K.E.: The loads and loads and loads and LOADS of research I have to do. Just to write one sentence in the manuscript, sometimes. Like I said before, it’s kind of fun and nice to let my imagination fly with a contemporary that I don’t have to do near as much research on in order to get the love story onto (virtual) paper.
Fiona: Who is your favorite author and what is it that really strikes you about their work?
K.E.: Susan Elizabeth Phillips and Julie Garwood. (I named two since they are in the different genres I write in). I will say that with both, it’s the humor, which they seem to so effortlessly employ, that really resonates with me. I strive to emulate that ability for humor, but I fall way short. They are simply geniuses at their craft. Their characters are invariably ones that we, the readers, can not only identify with, but also like and root for.
Fiona: Do you have to travel much concerning your book(s)?
K.E.: Thus far, no. Luckily, most of what I need to know about medieval Scotland is available in books and online. Plus, there are incredible photos available to look at as well, which can also help me with my descriptions. However, this does not mean that I don’t want to visit those places in person, it just hasn’t been in the cards for me yet.
Fiona: Who designed the covers?
K.E.: Angela Waters at http://angelawatersart.com/ designed all of my Medieval Highlanders book covers, including the cover to the Highlands Trilogy Collection. All of my contemporary covers were designed by me, as well as the covers for each part to the Highland Vengeance (Book One) serialized version of the novel.
Fiona: What was the hardest part of writing your book?
K.E.: I first began writing Song of the Highlands way back in 2009, directly after I finished writing Highland Magic, in fact. But, then I got stuck. I just couldn’t figure out who those bad guys were, and what they wanted from the heroine, Morgana Cambel. So, I sat on it and wrote a few contemporaries instead. Then, after I finally went indie (as opposed to commando, lol!), and published my trilogy, and after so many fans of the books emailed me wanting more, I decided to dust off the manuscript and dig into the story again—and hoped that this time I could figure those bad guys out!
Happily, and after much head scratching, brainstorming, and elbow grease, I finally got the answers I needed and plowed ahead. It took me longer to write than I was expecting (after all, I’d done so much research into Medieval Scotland while writing the other three, I thought I wouldn’t have to do as much this time around—I was very wrong!)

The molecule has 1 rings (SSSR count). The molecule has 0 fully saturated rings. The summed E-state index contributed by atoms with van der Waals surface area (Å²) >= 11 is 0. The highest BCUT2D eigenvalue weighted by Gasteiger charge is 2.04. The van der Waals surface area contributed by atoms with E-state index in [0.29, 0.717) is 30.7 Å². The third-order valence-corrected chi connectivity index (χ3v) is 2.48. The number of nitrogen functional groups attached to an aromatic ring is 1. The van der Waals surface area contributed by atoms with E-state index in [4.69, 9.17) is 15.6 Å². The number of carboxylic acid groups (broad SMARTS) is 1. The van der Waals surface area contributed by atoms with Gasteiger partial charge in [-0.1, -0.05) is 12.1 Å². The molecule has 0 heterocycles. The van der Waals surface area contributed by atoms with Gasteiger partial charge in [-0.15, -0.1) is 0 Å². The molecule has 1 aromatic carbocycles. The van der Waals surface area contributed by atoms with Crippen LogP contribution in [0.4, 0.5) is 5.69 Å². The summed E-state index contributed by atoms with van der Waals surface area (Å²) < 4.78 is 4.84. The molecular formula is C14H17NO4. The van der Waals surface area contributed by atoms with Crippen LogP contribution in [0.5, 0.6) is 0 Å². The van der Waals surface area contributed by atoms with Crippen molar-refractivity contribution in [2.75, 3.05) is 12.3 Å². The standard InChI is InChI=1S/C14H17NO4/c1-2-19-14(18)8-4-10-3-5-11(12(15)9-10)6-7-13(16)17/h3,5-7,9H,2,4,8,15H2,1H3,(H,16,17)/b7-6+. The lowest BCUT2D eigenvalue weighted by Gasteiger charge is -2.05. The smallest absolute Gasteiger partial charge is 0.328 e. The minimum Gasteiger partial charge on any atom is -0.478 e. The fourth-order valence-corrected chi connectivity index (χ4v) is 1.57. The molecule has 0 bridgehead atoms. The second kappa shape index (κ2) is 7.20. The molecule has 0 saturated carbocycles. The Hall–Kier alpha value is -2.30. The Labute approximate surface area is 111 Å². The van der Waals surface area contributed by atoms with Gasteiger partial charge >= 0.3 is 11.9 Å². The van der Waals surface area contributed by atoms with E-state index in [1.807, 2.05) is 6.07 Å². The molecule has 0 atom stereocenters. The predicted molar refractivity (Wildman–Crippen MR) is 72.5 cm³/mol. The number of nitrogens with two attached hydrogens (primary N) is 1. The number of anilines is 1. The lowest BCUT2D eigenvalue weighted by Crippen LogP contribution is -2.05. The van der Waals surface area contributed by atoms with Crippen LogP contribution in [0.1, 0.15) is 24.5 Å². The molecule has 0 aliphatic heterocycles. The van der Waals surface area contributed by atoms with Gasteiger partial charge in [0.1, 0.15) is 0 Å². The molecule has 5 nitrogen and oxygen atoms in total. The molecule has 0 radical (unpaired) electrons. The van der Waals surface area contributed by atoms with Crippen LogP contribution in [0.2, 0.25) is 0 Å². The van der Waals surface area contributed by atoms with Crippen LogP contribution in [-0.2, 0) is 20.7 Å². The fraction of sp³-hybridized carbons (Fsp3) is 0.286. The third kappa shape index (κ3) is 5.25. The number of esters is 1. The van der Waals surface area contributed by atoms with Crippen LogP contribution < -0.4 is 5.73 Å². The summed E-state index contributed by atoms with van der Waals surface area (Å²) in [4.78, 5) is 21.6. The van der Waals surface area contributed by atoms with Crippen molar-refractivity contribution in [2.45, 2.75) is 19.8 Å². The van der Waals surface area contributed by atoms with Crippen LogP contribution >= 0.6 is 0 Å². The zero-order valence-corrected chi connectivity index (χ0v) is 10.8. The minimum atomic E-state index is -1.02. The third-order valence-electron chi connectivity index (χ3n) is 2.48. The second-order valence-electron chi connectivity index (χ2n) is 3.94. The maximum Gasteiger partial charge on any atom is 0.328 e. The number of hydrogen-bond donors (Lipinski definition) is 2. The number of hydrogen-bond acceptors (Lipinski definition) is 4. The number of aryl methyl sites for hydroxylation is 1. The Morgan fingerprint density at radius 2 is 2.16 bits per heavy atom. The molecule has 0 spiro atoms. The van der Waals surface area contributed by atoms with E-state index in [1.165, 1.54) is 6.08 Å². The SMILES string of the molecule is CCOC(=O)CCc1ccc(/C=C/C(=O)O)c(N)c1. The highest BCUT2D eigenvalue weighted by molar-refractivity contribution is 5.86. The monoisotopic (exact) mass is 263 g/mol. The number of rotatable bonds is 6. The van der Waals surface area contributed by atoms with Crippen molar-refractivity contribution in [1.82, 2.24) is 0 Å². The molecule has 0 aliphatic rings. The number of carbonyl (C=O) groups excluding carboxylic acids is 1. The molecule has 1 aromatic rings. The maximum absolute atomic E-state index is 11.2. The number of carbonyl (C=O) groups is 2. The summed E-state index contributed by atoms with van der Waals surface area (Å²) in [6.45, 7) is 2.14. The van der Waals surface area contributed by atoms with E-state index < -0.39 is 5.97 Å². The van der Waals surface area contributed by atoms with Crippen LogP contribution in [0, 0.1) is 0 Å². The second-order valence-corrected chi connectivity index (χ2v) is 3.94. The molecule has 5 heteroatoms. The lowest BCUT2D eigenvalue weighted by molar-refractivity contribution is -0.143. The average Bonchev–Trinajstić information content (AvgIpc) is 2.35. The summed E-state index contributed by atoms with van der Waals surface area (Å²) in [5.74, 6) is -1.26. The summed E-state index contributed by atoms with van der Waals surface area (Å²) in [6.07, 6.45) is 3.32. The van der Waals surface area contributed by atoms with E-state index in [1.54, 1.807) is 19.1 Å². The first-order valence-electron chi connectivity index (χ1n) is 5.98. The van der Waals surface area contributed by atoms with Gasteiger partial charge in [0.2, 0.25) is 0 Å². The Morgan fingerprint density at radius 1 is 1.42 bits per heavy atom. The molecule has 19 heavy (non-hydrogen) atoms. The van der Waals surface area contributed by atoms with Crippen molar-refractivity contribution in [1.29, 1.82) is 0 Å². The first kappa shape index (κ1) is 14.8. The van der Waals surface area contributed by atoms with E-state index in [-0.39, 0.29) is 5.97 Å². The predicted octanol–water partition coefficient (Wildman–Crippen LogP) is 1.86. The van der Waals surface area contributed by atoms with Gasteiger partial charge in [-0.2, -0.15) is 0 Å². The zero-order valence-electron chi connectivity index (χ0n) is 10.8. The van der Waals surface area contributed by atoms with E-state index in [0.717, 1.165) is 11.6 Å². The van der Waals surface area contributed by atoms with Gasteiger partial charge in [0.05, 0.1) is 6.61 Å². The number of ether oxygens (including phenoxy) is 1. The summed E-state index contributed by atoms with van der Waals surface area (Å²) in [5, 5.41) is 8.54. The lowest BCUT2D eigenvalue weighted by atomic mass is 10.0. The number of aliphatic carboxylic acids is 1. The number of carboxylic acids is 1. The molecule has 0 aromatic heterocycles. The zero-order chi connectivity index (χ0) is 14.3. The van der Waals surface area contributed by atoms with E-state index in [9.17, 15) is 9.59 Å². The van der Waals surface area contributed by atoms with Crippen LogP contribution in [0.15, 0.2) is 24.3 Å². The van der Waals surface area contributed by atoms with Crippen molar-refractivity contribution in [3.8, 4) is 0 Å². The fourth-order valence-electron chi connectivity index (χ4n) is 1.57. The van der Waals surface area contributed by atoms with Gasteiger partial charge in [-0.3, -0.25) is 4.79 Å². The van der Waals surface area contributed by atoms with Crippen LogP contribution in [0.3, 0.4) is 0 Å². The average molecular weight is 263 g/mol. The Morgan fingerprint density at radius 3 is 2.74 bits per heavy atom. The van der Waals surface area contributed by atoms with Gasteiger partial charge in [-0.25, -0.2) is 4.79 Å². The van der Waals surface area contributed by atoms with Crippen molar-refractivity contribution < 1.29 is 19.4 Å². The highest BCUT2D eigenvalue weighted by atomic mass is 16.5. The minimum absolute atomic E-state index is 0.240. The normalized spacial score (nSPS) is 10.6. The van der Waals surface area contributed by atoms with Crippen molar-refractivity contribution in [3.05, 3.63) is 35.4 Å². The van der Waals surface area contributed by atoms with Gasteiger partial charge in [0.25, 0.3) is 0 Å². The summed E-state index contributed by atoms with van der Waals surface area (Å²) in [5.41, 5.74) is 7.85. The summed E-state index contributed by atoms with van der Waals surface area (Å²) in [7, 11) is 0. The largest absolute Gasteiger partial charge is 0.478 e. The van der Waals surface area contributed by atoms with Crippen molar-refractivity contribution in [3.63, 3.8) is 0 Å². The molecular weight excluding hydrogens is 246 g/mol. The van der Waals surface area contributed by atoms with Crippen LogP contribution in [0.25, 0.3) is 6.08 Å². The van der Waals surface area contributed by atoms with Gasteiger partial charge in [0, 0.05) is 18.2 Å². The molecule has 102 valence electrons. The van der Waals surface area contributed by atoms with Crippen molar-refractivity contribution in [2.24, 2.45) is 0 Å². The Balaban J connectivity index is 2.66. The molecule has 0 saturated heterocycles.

Fiona: Did you learn anything from writing your book and what was it?
K.E.: I learned so much! I don’t know where to begin! One kind of weird thing I ended up needing to research was what the physical effects of surviving a hanging were. I cannot begin to tell you how fortunate I feel that a couple of people from the 1800s (and I think even one in the 1600s), had their physical reactions documented either in a newspaper article, or in a historical piece written regarding medical treatments. That information really helped me to describe Morgana’s father’s reactions, both internal, as well as the way he moved, after he survived the hanging by the bad guys in the book.
Fiona: Do you have any advice for other writers?
K.E.: When in doubt, stick to the three-act structure in plotting your story, and use scene & sequel to move your plot forward.
Fiona: Do you have anything specific that you want to say to your readers?
K.E.: Thank you all so very much for buying my books, for reviewing them, and for (especially this one) sending me an email to tell me how much you liked it, or ask when the next one will be available, or how the story affected you! I absolutely love hearing from you all!
Fiona: Do you remember the first book you read?
K.E.: Yes. One of the Dick, Jane & Sally books in first grade.
Fiona: What makes you laugh/cry?
K.E.: Reruns of Seinfeld always make me laugh. The Yearling, when the boy has to shoot his pet deer—OMG, I’m already crying just typing this right now! If I ever had to cry in a screen test—that would be all anyone would have to say to me. It gets me every single time. Sooo heart-wrenching!
Fiona: Is there one person pass or present you would meet and why?
K.E.: Yes! Myself, when I was 20 years old, so I could impart all the wisdom I’ve learned over the years, lol! (Of course, this is not possible, even if time travel were, because, I’d be changing history—and, you know, what I’ve learned might be different once my older self gave me a clue, so it’s a never ending circle. Plus, butterfly effect must be taken into consideration as well).
Fiona: What do you want written on your head stone and why ?
K.E. She was a really funny chick, and a super great person. Why? Because that’s what I strive to be.
Fiona: Other than writing do you have any hobbies ?
K.E.: Yes. I cook; I crochet; I draw; and when I have the time, I love to grow vegetables.
Fiona: What TV shows/films do you enjoy watching?
K.E.: I watch the Colin Firth version of Pride and Prejudice at least 10 times a year. Same goes with When Harry Met Sally. I love sci-fi movies, too, like The Day After Tomorrow, Independence Day, Star Wars, Mars Attacks! The TV shows I really enjoy are, Grey’s Anatomy, Bones, and, more recently, Transparent.
Fiona: Favorite foods / Colors/ Music
K.E.: I love trying new dishes, and am very fortunate to live in a city with such a huge number of culturally diverse restaurants—and loads of food festivals hosted by the different ethnic groups in the city. I enjoy American, Middle Eastern, Mediterranean, French, Italian, Chinese, Thai, Vietnamese, Mexican, Polish, German, South American…gosh, just about all cultures’ food dishes.
My favorite color is green.
My favorite music is 60s-90s Rock n’ Roll. But, I also love the popular music from the 20s, 30s, and 40s, as well as the crooners from the 40s, 50s and 60s. I love Disco music, too! It’s the best to work out to.
Fiona: If you were not a writer what else would you like to have done?
K.E.: Own and run an organic gardening center.
Fiona: Do you have a blog/website? If so what is it?
K.E.: Yes! http://www.kesaxon.com
Amazon page http://www.amazon.com/K.E.-Saxon/e/B005PODE6S